Parametrizing a point set using circle valued functions

The procedure described below is explained in detail in [dSVJ09].

One can use examples/cohomology/rips-pairwise-cohomology.cpp to compute persistent pairing of the Rips filtration using the persistent cohomology algorithm. It takes as input a file containing a point set in Euclidean space (one per line) as well as the following command-line flags:

-p, --prime

The prime to use in the computation (defaults to 11).

-m, --max-distance

Maximum cutoff parameter up to which to compute the complex.

-s, --skeleton-dimension

Skeleton to compute; persistent pairs output will be this number minus 1 (defaults to 2).

-b, --boundary

Filename where to output the boundary matrix.

-c, --cocycle

Prefix of the filenames where to output the 1-dimensional cocycles.

-v, --vertices

Filename where to output the simplex vertex mapping.

-d, --diagram

Filename where to output the persistence diagram.

For example:

rips-pairwise-cohomology points.txt -m 1 -b points.bdry -c points -v points.vrt -d points.dgm

Assuming that at the threshold value of 1 (-m 1 above) Rips complex contains 1-dimensional cocycles, they will be output into filenames of the form points-0.ccl, points-1.ccl, etc.

Subsequently one can use examples/cohomology/ to assign to each vertex of the input point set a circle-valued function. It takes the boundary matrix, cocycle, and simplex-vertex map as an input (all produced at the previous step): points.bdry points-0.ccl points.vrt

The above command outputs a file points-0.val which contains values assigned to the input points (the lines match the lines of the input file points.txt, but also contains the indices).


Two auxilliary tools allow one to visualize the values assigned to the points (using Matplotlib): tools/plot-values/ and tools/plot-values/ points-0.val points.txt points-0.val points-1.val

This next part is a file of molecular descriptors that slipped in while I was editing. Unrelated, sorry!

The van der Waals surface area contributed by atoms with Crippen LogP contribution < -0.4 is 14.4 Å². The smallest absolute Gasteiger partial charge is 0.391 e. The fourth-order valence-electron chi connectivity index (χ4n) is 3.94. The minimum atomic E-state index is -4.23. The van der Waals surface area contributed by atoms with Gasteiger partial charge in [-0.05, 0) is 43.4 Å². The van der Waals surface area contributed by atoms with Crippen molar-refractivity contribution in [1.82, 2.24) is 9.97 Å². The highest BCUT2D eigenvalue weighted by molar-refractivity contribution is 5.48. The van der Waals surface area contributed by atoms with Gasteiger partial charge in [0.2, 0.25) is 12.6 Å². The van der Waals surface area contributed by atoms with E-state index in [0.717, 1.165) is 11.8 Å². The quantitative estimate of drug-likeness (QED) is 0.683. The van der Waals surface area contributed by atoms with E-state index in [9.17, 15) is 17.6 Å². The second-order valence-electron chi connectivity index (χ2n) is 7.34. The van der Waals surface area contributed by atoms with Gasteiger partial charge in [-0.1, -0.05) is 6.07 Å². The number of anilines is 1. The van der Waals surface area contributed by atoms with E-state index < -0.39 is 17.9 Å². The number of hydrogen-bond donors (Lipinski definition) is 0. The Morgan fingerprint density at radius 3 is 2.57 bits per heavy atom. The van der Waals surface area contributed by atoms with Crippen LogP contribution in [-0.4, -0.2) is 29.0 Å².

The Python LSQR code (ported from the Stanford MATLAB implementation to Python by Jeffery Kline) included with Dionysus, and used in examples/cohomology/, requires CVXOPT.

Python cohomology computation

examples/cohomology/ gives an example of the same computation performed in Python (but with the output in a different format).

After the simplicial complex is computed in a list simplices, and the list is sorted with respect to the Rips filtration order, the simplices are inserted into the CohomologyPersistence one by one:

# list simplices is created

ch = CohomologyPersistence(prime)
complex = {}

for s in simplices:
    i,d = ch.add([complex[sb] for sb in s.boundary], (s.dimension(),
    complex[s] = i
    if d:
        dimension, birth = d
        print dimension, birth,
    # else birth

Above dictionary complex maintains the map of simplices to indices returned by CohomologyPersistence.add(). The pair (dimension, data) is used as the birth value. Here data is the value associated with the simplex in the Rips filtration. The pair is returned back if a death occurs, and is printed on the standard output. After the for loop finishes, one may output infinite persistence classes with the following for loop:

for ccl in ch:
    dimension, birth = ccl.birth
    if dimension >= skeleton: continue
    print dimension, birth, 'inf'         # dimension, simplex data = birth

Naturally one may iterate over ccl which is of type Cocycle and extract more information. For example, this is necessary to get the coefficients that serve as the input for examples/cohomology/